LA police union says officers not at fault in recent deadly arrests

In the three separate cases, three men died after interacting with LAPD officers.

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Friday, January 20, 2023
LA police union says officers not at fault in recent deadly arrests
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After more than a week of silence, the Los Angeles Police Protective League, the union that represents LAPD officers, is defending the officers involved in three deadly arrests earlier this month.

LOS ANGELES (KABC) -- After more than a week of silence, the Los Angeles Police Protective League, the union that represents LAPD officers, is defending the officers involved in three deadly arrests earlier this month.

"This is not a video game, this is not where you get nine lives. You're out there, this is your one life," said LAPPL representative Debbie Thomas, referring to officers who respond to calls involving violent people. "Domestic violence incidents along with traffic stops account for the majority of police officers being ambushed and murdered."

In the three separate cases, three men died after interacting with LAPD officers.

Two of the men were shot and one was tased. One man lunged at officers with a homemade spear while another threatened officers with a knife.

In the third case, a man who caused a traffic wreck was tased several times while resisting arrest. All three were suspected of suffering from psychological conditions.

The string of deaths so early in the year prompted accusations of police brutality.

READ ALSO | Calls grow for accountability, reform from LAPD after death of teacher who was shocked with Taser

"This is a pattern and practice of brutality and terrorism by police officers in every department in Los Angeles and across this country," said Cliff Smith of the Coalition for Community Control Over the Police.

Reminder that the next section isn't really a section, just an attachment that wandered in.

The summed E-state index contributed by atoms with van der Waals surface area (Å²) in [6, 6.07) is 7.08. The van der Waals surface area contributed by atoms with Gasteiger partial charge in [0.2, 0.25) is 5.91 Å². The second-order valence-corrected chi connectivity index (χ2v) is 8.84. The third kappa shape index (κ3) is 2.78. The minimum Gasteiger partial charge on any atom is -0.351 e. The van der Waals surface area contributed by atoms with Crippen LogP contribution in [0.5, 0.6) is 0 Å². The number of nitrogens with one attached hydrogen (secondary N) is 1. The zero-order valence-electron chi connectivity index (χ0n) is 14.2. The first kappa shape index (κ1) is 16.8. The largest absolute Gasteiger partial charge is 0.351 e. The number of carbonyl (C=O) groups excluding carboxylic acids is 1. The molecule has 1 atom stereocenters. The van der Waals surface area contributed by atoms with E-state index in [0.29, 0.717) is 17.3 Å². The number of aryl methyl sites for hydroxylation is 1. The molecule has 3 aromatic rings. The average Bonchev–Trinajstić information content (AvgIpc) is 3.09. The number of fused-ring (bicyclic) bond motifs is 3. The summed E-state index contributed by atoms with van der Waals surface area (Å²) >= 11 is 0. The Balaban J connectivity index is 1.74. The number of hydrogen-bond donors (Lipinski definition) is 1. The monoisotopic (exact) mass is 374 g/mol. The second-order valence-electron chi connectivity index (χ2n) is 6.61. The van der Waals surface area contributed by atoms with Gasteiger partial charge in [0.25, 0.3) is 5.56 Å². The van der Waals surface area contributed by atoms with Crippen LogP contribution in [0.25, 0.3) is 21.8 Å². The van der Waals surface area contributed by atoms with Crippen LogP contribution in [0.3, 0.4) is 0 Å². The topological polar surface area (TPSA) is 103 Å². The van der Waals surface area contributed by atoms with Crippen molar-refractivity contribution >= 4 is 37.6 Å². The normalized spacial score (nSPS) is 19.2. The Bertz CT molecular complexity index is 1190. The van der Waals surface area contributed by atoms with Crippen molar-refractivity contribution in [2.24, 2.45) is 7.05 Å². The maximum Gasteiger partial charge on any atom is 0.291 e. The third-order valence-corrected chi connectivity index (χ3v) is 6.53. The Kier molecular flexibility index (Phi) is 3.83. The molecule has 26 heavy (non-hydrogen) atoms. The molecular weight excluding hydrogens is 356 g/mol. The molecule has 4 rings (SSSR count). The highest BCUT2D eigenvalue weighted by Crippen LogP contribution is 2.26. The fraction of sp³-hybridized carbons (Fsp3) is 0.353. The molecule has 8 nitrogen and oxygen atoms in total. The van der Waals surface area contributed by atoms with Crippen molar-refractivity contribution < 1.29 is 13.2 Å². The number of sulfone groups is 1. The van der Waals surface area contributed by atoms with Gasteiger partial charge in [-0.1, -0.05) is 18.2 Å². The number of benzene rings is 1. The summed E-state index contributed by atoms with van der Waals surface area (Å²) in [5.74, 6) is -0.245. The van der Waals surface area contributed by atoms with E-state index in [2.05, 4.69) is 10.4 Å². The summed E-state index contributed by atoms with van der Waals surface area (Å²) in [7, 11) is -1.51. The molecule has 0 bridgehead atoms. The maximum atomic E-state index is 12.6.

Local activists and family members of those killed quickly pointed to the fact that in none of the deadly cases was LAPD's Mental Evaluation Unit called to respond. Even L.A. Police Chief Michel Moore expressed concern that dispatchers had not notified the MEU.

But police union officials say the officers did nothing wrong and that the outcomes of the three cases would not have been different had mental health evaluators been summoned, since those evaluators are not allowed to interact with violent suspects until armed officers are able to secure the scene and make sure there are no threats.

"In all three incidents that we talked about today, nothing would have changed if an MEU unit was at the scene," said Detective Jamie McBride, the LAPPL Board Director. "In any of these incidents, they have to be rendered safe first before a mental evaluation unit can come up."

McBride says LAPD's policies and protocols are clear: It's Mental Evaluation Units and Systemwide Mental Assessment Response Teams, known as SMART, are classified as second responders.

The union sent a five-page letter to L.A. City Council members and Mayor Karen Bass spelling out the police policies and procedures regarding it's Mental Evaluation Units that the city approved, and pointing out the lack of MEU resources, which the union says is fluctuated between four to eight each day shift.

Eyewitness News has found those teams are only able to respond to about a third of their calls.

"These are four to six units, four to eight units, that are deployed a day depending on the time of day for the entire city of Los Angeles," McBride said.